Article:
Backpack Camping and Woodland Survival/Skills/Water Purification
A human can survive a maximum of three days without the intake of water, assuming you are at sea level, at room temperature, and a relative humidity. When camping in an area that does have running water, make sure that it is OK for drinking. If you see a sign that says "Non-potable Water," that means that it is NOT OK to drink. Rather, non-potable water is only suitable for flushing toilets and washing hands.
When camping in an area that does not have running water and toilets, you must either bring water with you, or bring along the means for purifying water you collect when you arrive. Do not assume that because a stream or lake looks clean that it is OK to drink. In general, it is not, and drinking it without treating it carries a high risk of causing diarrhea or vomiting. Do not brush your teeth, cook with, or drink non-potable water without purifying it first.
In colder temperatures and/or with rain or snow the length or likelihood of survival would be greatly reduced. In addition to the aforementioned priorities, length of survival also depends on amount of physical exertion. A typical person will lose 2-3 liters of water per day in ordinary conditions, but more in hot, dry, or cold weather.
A lack of water causes dehydration, resulting in lethargy, headaches, dizziness, confusion, and eventually death. Even mild dehydration reduces endurance and impairs concentration, which is dangerous in a survival situation where clear thinking is essential. Your body requires 4L to 6L of water or other liquids each day in the wilderness to avoid dehydration and to keep your body functioning properly.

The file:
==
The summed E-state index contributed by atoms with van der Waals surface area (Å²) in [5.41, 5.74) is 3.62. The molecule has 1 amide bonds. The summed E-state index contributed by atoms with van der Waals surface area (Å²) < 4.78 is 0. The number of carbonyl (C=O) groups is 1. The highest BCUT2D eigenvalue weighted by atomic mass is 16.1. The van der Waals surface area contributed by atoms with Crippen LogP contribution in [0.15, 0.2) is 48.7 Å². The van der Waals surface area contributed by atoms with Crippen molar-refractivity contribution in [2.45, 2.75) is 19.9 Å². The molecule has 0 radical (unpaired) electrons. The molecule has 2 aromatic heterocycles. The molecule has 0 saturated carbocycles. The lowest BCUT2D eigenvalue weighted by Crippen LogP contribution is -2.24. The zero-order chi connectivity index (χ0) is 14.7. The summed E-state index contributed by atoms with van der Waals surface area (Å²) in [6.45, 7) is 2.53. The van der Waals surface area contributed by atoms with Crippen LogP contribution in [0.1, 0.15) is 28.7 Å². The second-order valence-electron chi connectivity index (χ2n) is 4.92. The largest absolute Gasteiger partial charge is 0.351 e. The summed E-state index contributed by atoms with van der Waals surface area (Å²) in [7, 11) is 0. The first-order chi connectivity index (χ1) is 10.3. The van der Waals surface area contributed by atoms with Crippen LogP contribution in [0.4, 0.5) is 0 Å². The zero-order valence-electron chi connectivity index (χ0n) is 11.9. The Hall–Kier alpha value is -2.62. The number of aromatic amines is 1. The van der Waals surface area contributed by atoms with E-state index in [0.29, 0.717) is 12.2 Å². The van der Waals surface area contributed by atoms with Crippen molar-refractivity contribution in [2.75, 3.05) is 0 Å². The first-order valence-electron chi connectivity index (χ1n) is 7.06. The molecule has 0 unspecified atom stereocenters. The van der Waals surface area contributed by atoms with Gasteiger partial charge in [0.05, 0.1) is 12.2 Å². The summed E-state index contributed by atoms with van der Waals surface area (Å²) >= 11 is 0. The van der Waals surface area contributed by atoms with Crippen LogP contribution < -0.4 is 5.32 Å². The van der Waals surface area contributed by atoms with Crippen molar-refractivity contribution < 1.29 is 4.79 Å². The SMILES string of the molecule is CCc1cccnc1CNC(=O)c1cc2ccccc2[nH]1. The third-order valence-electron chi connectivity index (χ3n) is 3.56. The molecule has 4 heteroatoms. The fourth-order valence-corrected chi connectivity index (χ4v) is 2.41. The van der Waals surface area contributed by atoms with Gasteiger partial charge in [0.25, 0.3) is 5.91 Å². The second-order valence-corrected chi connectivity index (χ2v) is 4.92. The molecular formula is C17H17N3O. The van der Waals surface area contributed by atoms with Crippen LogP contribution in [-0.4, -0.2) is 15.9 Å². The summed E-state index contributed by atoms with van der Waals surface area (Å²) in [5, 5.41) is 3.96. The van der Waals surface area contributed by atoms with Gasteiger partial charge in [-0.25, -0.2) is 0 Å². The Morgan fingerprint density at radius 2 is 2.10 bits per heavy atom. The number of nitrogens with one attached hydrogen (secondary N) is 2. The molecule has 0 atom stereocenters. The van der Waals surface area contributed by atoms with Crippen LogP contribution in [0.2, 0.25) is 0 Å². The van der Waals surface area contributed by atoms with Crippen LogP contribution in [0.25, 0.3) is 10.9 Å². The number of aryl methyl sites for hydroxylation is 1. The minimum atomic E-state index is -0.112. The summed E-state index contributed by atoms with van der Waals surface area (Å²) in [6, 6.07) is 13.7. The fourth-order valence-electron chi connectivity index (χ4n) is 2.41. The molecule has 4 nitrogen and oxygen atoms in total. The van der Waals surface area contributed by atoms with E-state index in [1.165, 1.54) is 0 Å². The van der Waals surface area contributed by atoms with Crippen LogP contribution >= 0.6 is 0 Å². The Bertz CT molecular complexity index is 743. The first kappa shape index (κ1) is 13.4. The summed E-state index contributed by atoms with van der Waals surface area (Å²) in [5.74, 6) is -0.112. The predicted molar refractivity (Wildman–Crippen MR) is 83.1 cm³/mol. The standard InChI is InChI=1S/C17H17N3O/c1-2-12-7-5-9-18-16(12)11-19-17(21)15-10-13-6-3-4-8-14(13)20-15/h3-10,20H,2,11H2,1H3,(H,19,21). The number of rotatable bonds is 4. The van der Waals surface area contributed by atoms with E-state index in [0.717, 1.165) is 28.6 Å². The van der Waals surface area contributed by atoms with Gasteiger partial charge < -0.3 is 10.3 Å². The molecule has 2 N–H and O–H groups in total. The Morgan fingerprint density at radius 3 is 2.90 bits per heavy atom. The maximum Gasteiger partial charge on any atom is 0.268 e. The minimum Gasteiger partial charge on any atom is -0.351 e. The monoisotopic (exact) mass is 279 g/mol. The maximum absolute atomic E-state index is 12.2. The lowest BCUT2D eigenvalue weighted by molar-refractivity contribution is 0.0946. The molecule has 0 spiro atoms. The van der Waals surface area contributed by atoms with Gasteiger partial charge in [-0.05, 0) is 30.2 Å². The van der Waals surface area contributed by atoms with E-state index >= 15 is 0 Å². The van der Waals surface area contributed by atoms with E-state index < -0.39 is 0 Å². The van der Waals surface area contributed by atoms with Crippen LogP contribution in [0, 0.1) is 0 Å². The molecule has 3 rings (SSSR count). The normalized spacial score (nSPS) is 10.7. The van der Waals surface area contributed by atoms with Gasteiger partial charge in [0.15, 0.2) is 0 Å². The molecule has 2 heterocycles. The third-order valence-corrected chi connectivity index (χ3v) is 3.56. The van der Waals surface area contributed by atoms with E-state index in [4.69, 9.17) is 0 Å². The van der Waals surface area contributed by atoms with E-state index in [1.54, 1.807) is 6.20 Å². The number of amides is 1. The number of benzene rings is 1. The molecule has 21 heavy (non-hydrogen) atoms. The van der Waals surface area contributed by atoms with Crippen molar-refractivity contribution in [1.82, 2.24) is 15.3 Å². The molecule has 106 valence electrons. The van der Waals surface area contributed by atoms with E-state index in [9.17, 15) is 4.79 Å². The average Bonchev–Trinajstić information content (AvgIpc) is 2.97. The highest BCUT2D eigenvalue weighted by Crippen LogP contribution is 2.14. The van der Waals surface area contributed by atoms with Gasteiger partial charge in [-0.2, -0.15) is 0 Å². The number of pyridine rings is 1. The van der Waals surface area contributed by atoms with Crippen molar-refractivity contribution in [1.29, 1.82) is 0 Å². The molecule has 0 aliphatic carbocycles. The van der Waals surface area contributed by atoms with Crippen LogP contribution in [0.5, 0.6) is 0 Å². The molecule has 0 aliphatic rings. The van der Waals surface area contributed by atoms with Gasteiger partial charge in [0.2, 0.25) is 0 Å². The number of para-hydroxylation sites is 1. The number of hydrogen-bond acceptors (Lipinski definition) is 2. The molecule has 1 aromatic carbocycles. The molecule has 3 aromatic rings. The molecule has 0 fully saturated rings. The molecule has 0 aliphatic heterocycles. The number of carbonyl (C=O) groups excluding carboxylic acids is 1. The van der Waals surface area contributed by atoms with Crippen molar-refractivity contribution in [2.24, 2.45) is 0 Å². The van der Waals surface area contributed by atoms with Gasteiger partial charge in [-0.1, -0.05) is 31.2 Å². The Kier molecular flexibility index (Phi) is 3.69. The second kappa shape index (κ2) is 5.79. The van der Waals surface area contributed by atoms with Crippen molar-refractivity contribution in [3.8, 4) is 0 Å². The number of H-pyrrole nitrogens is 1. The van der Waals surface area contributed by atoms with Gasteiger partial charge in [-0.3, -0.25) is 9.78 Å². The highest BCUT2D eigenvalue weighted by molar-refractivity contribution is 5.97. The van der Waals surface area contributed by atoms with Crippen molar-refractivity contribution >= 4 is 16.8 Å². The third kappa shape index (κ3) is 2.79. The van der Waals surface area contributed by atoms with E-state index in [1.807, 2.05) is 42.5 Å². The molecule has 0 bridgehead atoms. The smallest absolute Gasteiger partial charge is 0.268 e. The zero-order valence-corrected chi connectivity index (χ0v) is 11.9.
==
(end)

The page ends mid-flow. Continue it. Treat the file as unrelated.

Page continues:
Dark yellow or brown urine indicates dehydration. Because of these risks, a safe supply of drinking water must be located as soon as a shelter is built (or even before, depending on conditions).
Water can be gathered in numerous ways: scooped out of a creek or pond; rainwater can be caught in makeshift containers; collect dew from vegetation in clothing articles. Many tree roots and vines contain water, however water from poisonous vegetation can be lethal. Nonpoisonous cactus is also a source of water, confirming the myth- pulp can be removed from the broken stem.
In a survival situation, any water supply may be contaminated with pollutants or pathogens (see Potability of backcountry water). Although little can be done to remove molecular contaminants, particles and microorganisms can be removed and/or killed (see Portable water purification). In a beach situation, digging in the sand below sea level, the sand well will fill with drinkable water; it may taste salty or brackish, but the sand acts as a filter reducing the salt content the further you dig inland. Stagnant water can be made drinkable by filtration through a sieve of charcoal.
Animal blood is not suitable for rehydration as it may be diseased. In addition, because of the nutrients it contains, it requires energy to digest. Mammals all have blood-borne pathogens so the animal must also be cooked. Urine contains salt and other toxins, which also makes it unsuitable to drink, although it can be refined in a solar still.
Many birds, mammals, and some insects, such as bees, ants, and mason flies, are reliable indications of water, either through a stream or a soaked patch of earth.
The U.S. Army survival manual recommends that you use your water whenever thirsty to avoid "voluntary" dehydration. Other groups recommend rationing water through "water discipline".
While finding water is most important, preventing water loss is also an issue. Resting, avoiding smoking, and breathing through the nose are recommended.